Africa: New Book Captures Horrors of African Journalists At the Hands of Oppressors

As a child, Abdalle Ahmed Mumin wanted to change the world by being the voice of the weak and vulnerable.

The desire to see a better Somalia drove him to journalism. However, he had no idea this passion would lead to untold suffering in his life. Rather than become a man of the people, Mr Mumin soon became a wanted man by the terror group, al-Shabaab.

Journalism soon became a poisoned chalice for the 36-year-old.

His mistake was to report the death of al-Shabaab leader Ahmed Abdi Godane, who had been injured in a US airstrike in September 2014.

The People’s Choice Awards winner was at the time working for the Wall Street Journal as a correspondent. After surviving an attempt on his life on January 25, 2015, he did not need any reminder that his time in Somalia was up. He was driving when his car was shot at by men dressed in Somali security forces uniform.

He immediately fled his country, leaving behind his young family and friends for a four-year exile in neighbouring Kenya.

“I always wanted to use journalism to champion the rights of my people, especially those I lived with at an internally displaced persons (IDP) camp in Mogadishu. However, the digital story I wrote for Wall Street Journal would mark the beginning of my troubles,” recounts Mr Mumin.

Independent reporting

But Mr Mumin’s story is not an isolated case. This is what most African journalists go through in the line of duty as they strive to hold their governments to account. And what better way to capture the horrors that journalists go through than publish a 137-page book, Hounded: African Journalists in Exile?

The book, compiled during the Covid-19 lockdown, is an illuminating account of 16 writers and editors who, at one time or another, have found themselves fleeing their homeland because of their independent reporting.

From Chad, Lesotho, Tanzania, Kenya, Eritrea, Gambia, Zimbabwe, Rwanda, Burundi, among others; the grim stories by African writers who have dared to stand for the truth bear resemblance.

Kenyan Pius Nyamora, Dapo Oorunyomi of Nigeria, Ethiopian online activist Soleyana Shimeles Gebremichael, Sainey Marenah of Gambia, Zimbabwean Wilf Mbanga, Mim Mefo Takambou of Cameroon, Keiso Mohloboli of Lesotho, Fred Muvunyi of Rwanda, and Chadian Makaila N’Guebla have become victims of political intolerance and media repression.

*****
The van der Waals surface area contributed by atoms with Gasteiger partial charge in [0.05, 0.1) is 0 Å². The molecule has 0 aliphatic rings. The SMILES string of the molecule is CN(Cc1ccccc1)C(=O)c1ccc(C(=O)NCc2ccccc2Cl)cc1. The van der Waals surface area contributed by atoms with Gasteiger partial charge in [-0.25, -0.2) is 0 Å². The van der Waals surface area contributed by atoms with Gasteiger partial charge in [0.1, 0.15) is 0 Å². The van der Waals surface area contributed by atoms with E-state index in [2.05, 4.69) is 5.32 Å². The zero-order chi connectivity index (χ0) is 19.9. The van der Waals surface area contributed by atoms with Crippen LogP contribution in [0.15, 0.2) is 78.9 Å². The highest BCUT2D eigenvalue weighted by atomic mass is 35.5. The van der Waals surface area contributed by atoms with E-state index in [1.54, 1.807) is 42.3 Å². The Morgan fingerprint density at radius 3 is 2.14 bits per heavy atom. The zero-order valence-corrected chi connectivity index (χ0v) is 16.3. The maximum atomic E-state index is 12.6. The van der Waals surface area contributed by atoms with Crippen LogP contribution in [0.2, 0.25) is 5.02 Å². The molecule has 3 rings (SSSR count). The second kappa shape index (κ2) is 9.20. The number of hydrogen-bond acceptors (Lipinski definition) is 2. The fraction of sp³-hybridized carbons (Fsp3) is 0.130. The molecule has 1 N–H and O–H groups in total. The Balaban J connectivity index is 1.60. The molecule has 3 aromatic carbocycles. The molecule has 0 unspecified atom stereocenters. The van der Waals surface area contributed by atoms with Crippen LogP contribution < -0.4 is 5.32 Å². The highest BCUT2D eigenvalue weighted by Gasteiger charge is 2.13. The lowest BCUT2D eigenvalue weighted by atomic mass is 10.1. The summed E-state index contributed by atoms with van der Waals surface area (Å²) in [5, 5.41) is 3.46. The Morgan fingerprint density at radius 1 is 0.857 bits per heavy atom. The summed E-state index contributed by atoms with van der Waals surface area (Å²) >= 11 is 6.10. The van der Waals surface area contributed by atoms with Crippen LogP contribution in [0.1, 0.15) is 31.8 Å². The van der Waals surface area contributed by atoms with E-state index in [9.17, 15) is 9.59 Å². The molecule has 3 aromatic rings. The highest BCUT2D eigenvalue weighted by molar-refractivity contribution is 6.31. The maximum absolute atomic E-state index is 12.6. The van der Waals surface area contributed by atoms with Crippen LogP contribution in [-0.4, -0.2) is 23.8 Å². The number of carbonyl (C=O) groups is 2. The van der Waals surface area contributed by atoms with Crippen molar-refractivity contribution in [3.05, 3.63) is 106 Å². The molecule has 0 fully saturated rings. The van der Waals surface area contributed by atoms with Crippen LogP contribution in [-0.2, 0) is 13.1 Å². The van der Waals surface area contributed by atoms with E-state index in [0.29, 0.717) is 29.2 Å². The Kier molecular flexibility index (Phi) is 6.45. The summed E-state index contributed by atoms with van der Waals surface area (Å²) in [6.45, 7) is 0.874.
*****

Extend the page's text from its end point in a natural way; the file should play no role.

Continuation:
Others are Togolese Farida Nabourema, Ansbert Ngurumo of Tanzania, Kiwanuka Lawrence of Uganda, Eritrean Fathi Osman, Bob Rugurika of Burundi and Michele Rakotoson from Madagascar.

The book, published by Konrad Adenauer Stiftung and launched on Tuesday at the Trade Mark Hotel in Nairobi, is edited by Mr Joseph Odindo, a former editorial director of the Nation Media Group (NMG) and, more recently, The Standard Group.

He was the founding editor of NMG’s The East African, the regional weekly, in 1994 and also worked as managing editor of the Daily Nation.

Government intolerance

He opines that, since good journalism demands more than an ability to cultivate news sources and generate content, there lies one of the continent’s gravest tragedies — a growing army of talented men and women driven from their homelands for thinking critically and daring to speak out.

As such, he says, the book is an exhilarating first-person narration of a disturbing record of government intolerance in Africa and the willingness of political leaders to kill or imprison journalists whose work they disapprove of.

“Because democracy dies in darkness, the fate of journalists is inextricably intertwined with that of politicians. Brave writers and editors present as much threat to political rulers as opposition gadflies,” says Mr Odindo.

Mr Nyamora, who was editor of a Kenyan news magazine, Society, tells the story of his struggles with the Moi government and how he sought asylum in the US.